I had the privilege of going to Egypt during January 2013 on the second anniversary of the onset of the revolution there. The U.S. Department of State sponsored a cultural exchange of professionals: so, organizations in the Chicagoland area such as Citizen Advocacy Center, integrated Egyptian democracy workers and promoters of democracy into our organization's daily work life; and in turn I visited with governmental agencies, non-profits, and religious institutions when in Egypt. I met dozens of professionals working in the field of human rights, whether on behalf of children, mothers, people with disabilities, the incarcerated, or others. Some were journalists, some lawyers, others politicians, and all pursued a model of democracy in their nation.
I was humbled by the Egyptians I met. They have played different roles in bringing about social and political change there. Some led chants in Tahrir Square in January 2011, demanding an accountable government. Others stood up for women who were pregnant out of wedlock, and under the threat of death, they stood up. They and others pursued their passions in the public sphere under fears that are truly difficult for me to fully appreciate because I've lived in the United States nearly all my life, and here in the United States, we live under the protection of our U.S. Constitution.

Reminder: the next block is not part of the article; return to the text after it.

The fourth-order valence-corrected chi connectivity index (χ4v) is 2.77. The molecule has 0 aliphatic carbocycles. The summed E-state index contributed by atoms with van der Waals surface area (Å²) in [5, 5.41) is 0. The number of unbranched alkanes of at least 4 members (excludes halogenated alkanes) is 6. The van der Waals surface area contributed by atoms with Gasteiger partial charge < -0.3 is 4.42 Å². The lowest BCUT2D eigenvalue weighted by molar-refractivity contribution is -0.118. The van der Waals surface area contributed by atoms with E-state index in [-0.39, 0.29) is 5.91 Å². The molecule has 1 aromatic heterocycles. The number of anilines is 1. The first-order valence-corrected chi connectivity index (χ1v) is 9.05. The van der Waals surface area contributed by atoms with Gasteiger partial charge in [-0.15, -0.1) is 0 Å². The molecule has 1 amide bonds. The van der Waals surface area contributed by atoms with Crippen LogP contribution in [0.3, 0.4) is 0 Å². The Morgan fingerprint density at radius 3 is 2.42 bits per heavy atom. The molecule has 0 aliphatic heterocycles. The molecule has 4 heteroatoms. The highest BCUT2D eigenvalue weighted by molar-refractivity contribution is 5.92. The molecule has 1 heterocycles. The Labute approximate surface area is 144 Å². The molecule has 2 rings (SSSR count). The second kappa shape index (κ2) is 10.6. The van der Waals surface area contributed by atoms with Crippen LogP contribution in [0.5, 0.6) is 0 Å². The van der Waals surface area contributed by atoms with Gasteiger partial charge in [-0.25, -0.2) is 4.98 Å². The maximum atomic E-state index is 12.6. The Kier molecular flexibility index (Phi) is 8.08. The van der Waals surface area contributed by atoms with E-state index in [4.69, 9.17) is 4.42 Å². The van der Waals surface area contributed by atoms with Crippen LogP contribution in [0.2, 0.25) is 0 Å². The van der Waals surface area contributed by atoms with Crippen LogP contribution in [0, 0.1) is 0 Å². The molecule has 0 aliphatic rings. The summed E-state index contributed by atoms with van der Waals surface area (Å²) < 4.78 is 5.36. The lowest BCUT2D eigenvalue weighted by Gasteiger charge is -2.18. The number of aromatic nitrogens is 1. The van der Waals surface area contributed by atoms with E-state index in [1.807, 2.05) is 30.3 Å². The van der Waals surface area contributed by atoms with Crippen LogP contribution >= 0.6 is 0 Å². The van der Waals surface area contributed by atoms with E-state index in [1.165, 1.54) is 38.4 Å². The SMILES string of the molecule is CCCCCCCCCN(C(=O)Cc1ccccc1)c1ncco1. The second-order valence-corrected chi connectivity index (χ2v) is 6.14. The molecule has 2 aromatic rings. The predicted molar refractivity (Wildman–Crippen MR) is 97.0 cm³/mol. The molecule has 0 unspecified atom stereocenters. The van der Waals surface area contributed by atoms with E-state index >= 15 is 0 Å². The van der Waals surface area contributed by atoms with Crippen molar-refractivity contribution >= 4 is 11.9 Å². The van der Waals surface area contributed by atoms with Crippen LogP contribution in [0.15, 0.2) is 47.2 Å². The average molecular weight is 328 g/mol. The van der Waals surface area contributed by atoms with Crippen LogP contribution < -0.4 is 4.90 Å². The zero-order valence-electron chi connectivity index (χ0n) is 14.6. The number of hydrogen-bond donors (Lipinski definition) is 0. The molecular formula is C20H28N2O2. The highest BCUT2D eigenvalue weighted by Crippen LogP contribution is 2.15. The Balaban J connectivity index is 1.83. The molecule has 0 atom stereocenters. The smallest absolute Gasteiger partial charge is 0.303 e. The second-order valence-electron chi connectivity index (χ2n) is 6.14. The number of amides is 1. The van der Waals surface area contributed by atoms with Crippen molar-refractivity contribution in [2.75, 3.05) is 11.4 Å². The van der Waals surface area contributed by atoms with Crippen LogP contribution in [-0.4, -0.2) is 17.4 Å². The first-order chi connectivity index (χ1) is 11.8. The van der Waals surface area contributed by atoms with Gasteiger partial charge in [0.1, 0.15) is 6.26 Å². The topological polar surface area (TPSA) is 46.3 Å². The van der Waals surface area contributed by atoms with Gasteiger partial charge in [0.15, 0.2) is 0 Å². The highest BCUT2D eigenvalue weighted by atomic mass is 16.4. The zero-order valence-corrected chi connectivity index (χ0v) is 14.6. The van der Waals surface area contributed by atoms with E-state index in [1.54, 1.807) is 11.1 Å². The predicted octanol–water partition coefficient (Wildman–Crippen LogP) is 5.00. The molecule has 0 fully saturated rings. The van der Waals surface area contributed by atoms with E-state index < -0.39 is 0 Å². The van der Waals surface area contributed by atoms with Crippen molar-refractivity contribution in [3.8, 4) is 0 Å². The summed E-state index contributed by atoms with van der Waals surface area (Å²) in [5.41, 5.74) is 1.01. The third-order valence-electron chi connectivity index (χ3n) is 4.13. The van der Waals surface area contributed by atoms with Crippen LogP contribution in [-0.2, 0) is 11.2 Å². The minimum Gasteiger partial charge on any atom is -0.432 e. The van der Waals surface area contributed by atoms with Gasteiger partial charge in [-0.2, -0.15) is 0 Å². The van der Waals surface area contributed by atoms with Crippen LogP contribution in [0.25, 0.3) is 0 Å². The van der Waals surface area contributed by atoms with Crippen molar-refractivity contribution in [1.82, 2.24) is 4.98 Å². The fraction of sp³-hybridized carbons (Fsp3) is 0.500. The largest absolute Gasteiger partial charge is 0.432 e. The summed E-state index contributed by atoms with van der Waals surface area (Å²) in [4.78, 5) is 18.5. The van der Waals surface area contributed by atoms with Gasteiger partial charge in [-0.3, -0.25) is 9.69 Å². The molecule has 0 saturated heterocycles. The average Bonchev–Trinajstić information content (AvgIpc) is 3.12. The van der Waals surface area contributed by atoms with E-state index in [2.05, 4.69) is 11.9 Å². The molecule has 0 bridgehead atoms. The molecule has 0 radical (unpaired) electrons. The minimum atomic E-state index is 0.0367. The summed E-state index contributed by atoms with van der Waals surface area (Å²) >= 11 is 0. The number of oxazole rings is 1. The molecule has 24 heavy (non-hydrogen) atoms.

A constitution that many of us are strangers to, a constitution I'm afraid we take for granted. Which brings me to the theme of this presentation: transforming yourself and your community through your participation in the government policy decision-making process, and the central role this participation plays in the demand of accountability from our elected officials.